Another week, another post as part of the #GetAhead blog series we are introducing to inspire you during this new period of distant working and e-learning. This time we are looking at CVs. The post was written by one of our own Career Consultants, Vanissa Amliwala, who supports the School of Social Sciences, School of Finance and Accounting and MBAs. Enjoy!

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If you want to know how to write a good CV, why not follow our 10 steps to CV success.  Whether your CV needs updating, or you are starting from scratch, putting together a CV might be easier than you think.

Let’s start with the letters CV, shorthand for the Latin phrase Curriculum Vitae, which means ‘course of life’.  A CV is essentially your life story.

On average, recruiters will spend 30 seconds reading your CV.  So, what makes a successful CV?  Here’s our 10 steps to get you there….

💡 Step 1 | Length

  • A good CV is clear and concise.
  • Keep it short, no more than 2 A4 pages, and don’t waffle.

💡 Step 2 | Layout & Format

  • There are two main CV formats:

Chronological – this is the most common CV format, it starts with your most recent job and then works backwards (reverse chronological order).

Skills based or Functional CV – here your skills are the ‘stars’ because this format presents your main skill areas.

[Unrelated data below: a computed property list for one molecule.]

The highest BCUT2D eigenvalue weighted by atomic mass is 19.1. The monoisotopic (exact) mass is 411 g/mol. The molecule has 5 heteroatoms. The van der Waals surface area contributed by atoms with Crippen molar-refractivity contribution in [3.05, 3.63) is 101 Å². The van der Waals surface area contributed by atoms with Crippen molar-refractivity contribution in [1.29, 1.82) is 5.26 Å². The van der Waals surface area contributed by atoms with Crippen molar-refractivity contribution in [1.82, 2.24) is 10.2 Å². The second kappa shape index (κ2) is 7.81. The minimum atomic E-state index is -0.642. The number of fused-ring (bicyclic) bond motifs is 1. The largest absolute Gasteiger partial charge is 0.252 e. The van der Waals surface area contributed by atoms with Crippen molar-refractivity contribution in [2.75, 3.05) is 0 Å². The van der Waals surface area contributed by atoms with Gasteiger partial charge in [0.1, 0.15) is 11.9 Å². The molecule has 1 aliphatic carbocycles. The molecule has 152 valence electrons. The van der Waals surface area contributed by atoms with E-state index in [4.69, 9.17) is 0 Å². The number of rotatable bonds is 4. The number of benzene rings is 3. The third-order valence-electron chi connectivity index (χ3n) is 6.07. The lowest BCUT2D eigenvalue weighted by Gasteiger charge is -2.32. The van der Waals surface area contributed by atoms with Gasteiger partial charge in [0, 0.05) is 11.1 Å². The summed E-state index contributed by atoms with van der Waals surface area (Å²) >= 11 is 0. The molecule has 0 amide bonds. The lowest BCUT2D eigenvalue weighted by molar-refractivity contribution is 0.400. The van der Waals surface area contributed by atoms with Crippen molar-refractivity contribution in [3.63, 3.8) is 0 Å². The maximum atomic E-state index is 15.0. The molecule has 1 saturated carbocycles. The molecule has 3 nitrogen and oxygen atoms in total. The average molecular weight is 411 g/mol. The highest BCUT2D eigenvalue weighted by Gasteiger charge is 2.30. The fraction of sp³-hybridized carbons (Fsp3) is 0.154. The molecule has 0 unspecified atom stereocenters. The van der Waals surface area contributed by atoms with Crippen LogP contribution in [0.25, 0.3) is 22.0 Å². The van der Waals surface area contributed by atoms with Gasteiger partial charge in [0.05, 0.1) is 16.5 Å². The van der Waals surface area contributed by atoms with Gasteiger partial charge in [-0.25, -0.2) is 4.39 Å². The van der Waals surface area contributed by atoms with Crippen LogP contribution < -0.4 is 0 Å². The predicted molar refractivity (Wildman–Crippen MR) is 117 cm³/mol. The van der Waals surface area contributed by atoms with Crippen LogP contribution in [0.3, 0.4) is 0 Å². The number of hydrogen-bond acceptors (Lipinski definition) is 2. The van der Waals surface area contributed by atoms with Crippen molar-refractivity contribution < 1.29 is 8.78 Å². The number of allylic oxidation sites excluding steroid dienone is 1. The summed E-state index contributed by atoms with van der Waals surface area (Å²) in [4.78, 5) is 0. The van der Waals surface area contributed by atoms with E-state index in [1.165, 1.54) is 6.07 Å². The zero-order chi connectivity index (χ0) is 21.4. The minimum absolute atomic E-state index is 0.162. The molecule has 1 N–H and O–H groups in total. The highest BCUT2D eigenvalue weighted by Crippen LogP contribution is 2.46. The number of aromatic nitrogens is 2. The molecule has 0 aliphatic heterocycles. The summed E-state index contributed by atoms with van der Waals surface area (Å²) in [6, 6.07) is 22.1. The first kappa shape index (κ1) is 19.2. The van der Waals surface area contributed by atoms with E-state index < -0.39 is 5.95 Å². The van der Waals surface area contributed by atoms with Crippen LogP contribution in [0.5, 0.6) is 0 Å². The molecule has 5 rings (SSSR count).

💡 Step 3 | What should I include?

  • Personal details – keep to: name (at the top, make it larger and bold), address (city/county will do), mobile, email, LinkedIn URL, driving licence and work permit status (if relevant).

There is no reason, whatsoever, to include: a photo, date of birth, marital status, nationality, religion.

  • Personal/Profile Statement – optional. A brief statement, no more than four lines, directly under your contact details. It should cover who you are, what you can bring and your career goals/aspirations.
  • Education

List in reverse chronological order, most recent first.  Include: institution (university, college and secondary school), geographical location, qualification, subject, grade – do not embellish grades.

  • Employment History

List your most recent role first, include: name of company, geographical location, job title, dates of employment (month and year).  Next highlight responsibilities, but don’t just list tasks, include key achievements and skills that are relevant to the role you are applying for. Be specific – factual information and figures are good.  Don’t forget to include placements, internships, volunteering, gap year.

  • Additional Skills

Add any additional skills or other information that is relevant and will help you stand out.  This could include language skills, IT/Digital Skills, awards or membership of professional bodies/institutions.

  • Interests

Make the most of your interests and don’t be tempted to leave them out. Remember your CV is your ‘whole’ life story.  Include three things, something:

Cerebral – it could be reading, cryptic crosswords.

Creative/cultural – eg drawing, cooking, crafting, museums, art galleries, music.

Sports or physical activity – team sports and positions of responsibility look good.

Remember nothing too cliched, and avoid ‘binging on box sets’, ‘socialising with friends’- it does not create the best impression.

  • References

It is common practice to put ‘references available upon request’, unless specified by an employer.